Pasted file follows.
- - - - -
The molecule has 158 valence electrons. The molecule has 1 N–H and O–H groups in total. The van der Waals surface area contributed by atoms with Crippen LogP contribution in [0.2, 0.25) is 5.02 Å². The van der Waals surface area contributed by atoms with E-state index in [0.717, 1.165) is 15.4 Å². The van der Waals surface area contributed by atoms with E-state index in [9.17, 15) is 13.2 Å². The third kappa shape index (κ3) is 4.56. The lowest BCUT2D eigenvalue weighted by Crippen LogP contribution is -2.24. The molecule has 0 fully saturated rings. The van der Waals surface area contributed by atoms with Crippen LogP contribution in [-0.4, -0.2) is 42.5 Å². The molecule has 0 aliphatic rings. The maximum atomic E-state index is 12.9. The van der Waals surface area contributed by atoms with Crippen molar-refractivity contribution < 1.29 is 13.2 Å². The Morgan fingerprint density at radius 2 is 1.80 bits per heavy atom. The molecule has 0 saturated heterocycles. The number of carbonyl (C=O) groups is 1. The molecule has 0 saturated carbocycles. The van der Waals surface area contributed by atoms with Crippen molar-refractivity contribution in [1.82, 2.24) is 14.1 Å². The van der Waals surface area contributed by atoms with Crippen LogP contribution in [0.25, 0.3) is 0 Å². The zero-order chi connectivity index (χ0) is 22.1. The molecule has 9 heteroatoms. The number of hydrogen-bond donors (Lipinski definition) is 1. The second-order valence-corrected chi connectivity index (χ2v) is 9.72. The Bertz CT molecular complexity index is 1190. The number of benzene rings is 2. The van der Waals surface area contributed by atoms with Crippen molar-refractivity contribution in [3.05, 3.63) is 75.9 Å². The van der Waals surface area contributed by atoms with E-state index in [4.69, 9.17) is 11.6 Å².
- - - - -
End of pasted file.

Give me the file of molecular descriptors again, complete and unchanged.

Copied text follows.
The molecule has 158 valence electrons. The molecule has 1 N–H and O–H groups in total. The van der Waals surface area contributed by atoms with Crippen LogP contribution in [0.2, 0.25) is 5.02 Å². The van der Waals surface area contributed by atoms with E-state index in [0.717, 1.165) is 15.4 Å². The van der Waals surface area contributed by atoms with E-state index in [9.17, 15) is 13.2 Å². The third kappa shape index (κ3) is 4.56. The lowest BCUT2D eigenvalue weighted by Crippen LogP contribution is -2.24. The molecule has 0 fully saturated rings. The van der Waals surface area contributed by atoms with Crippen LogP contribution in [-0.4, -0.2) is 42.5 Å². The molecule has 0 aliphatic rings. The maximum atomic E-state index is 12.9. The van der Waals surface area contributed by atoms with Crippen molar-refractivity contribution < 1.29 is 13.2 Å². The Morgan fingerprint density at radius 2 is 1.80 bits per heavy atom. The molecule has 0 saturated heterocycles. The number of carbonyl (C=O) groups is 1. The molecule has 0 saturated carbocycles. The van der Waals surface area contributed by atoms with Crippen molar-refractivity contribution in [1.82, 2.24) is 14.1 Å². The van der Waals surface area contributed by atoms with Crippen LogP contribution in [0.25, 0.3) is 0 Å². The zero-order chi connectivity index (χ0) is 22.1. The molecule has 9 heteroatoms. The number of hydrogen-bond donors (Lipinski definition) is 1. The second-order valence-corrected chi connectivity index (χ2v) is 9.72. The Bertz CT molecular complexity index is 1190. The number of benzene rings is 2. The van der Waals surface area contributed by atoms with Crippen molar-refractivity contribution in [3.05, 3.63) is 75.9 Å². The van der Waals surface area contributed by atoms with E-state index in [4.69, 9.17) is 11.6 Å².